Panama’s economy registers historic decline due to pandemic
The economy of Panama, one of the largest in Central America, suffered a historic contraction of 17.9% in 2020 compared to 2019 due to the effects of the pandemic, though authorities expect a rebound this year supported by investment and consumption.
It was a historic drop, exceeding that recorded in 1988, when Panama’s GDP collapsed by 13.38%. In addition, it exceeded the IMF’s 9% fall forecast and the 11% forecast advanced by the Economic Commission for Latin America and the Caribbean (ECLAC).
“During 2020, the total production of goods and services in the Panamanian economy, measured through GDP, reflected a contraction of 17.9% compared to 2019,” said the Office of the Comptroller General of the Republic, based on figures from the National Institute of Statistics and Census.
“It is considered the fourth-largest drop in the world. Panama depends a lot on international services and those services, as the world was affected, were greatly affected. That caused the economy to fall sharply,” said the former dean of the faculty of Economics of the University of Panama, Rolando Gordon.
Measures limited productivity
The negative behavior “was the result of the performance of activities that were affected by the emergence of the coronavirus pandemic” in March, “a situation that lasted for the next nine months of the year,” the entity explained.
The sanitary containment measures limited many productive sectors, forcing downsizing, closures, and the suspension of employment contracts.
The sectors most affected were construction, an item that usually represents 15% of the country’s GDP, which had a drop of 52% over 2019. Also, as in the rest of the world, the hotels and restaurants sector felt the blow (-55.8%) in a country with a high tourist flow.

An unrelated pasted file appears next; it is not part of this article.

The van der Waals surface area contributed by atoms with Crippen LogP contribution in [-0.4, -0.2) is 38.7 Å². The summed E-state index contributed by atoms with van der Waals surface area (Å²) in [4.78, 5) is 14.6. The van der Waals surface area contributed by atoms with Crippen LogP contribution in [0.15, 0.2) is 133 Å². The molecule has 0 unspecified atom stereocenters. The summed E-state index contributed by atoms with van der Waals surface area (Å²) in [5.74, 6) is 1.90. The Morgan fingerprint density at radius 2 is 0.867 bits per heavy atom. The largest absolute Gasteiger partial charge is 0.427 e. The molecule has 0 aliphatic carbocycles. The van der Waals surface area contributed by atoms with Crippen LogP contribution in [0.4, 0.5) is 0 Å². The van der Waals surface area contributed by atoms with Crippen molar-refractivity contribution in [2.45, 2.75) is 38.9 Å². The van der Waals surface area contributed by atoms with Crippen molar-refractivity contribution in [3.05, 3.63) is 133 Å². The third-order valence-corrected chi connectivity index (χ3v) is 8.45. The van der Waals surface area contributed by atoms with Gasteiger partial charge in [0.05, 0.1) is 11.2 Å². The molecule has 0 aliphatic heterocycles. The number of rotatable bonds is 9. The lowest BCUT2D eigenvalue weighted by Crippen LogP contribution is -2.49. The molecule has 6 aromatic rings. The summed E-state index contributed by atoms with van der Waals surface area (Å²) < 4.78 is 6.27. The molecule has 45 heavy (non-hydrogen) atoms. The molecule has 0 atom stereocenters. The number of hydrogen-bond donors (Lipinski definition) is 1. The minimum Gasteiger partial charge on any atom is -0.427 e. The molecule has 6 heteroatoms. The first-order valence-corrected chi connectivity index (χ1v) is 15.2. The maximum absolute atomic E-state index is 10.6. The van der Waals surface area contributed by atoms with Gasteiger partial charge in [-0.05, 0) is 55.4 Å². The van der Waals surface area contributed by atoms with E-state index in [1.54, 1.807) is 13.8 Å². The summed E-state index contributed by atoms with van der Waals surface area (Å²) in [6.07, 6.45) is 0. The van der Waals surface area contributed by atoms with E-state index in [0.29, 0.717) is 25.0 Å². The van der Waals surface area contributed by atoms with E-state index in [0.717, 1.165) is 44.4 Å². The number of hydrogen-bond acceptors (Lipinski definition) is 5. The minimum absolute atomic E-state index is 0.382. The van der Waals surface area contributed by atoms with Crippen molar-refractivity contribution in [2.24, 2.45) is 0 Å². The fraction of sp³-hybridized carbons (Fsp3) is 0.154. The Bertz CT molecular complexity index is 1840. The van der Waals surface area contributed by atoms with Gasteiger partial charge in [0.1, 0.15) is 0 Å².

Some sectors thrived
However, activities related to the internal economy had positive behaviors, with an increase in the number of health employees to face the health emergency, said the Comptroller’s Office. Social services and private health grew 4.7%.
There was also an increase in mining (34.1%) and agriculture (3%).
Regarding the transportation sector, although the sector also suffered, the activities of the Panama Canal, an important communication channel between the Atlantic and the Pacific, contained the fall. There was an increase of 1.7% in tolls and 33.8% in services provided to ships.
“Agriculture grew because food had to be produced. Although the ports continued to function and had positive numbers, they did not generate great income for the national economy,” Gordon explained.
Time to recover
Panama, which has already started vaccinations against Covid-19, has gradually resumed its economic activities. Cepal foresees a growth of 5.5% for 2021, while the IMF considers that it will be around 4%.
But for the economist and university professor Felipe Argote, since 2019 the economy of Panama had been slowing down.
“The government has to finance companies so that they do not go bankrupt, give incentives to small and medium-sized companies, but you have to put money in people’s pockets” Argote said.
The government supported the unemployed with a monthly bonus of $100. But Argote believes that the bonus should be $300, in addition to a reduction in the excise tax.
“If there is no consumption, it is because there is no money or work. And if there is no work, it is because there is no investment and companies are not going to invest like that. Foreign investment fell sharply,” Gordon said.
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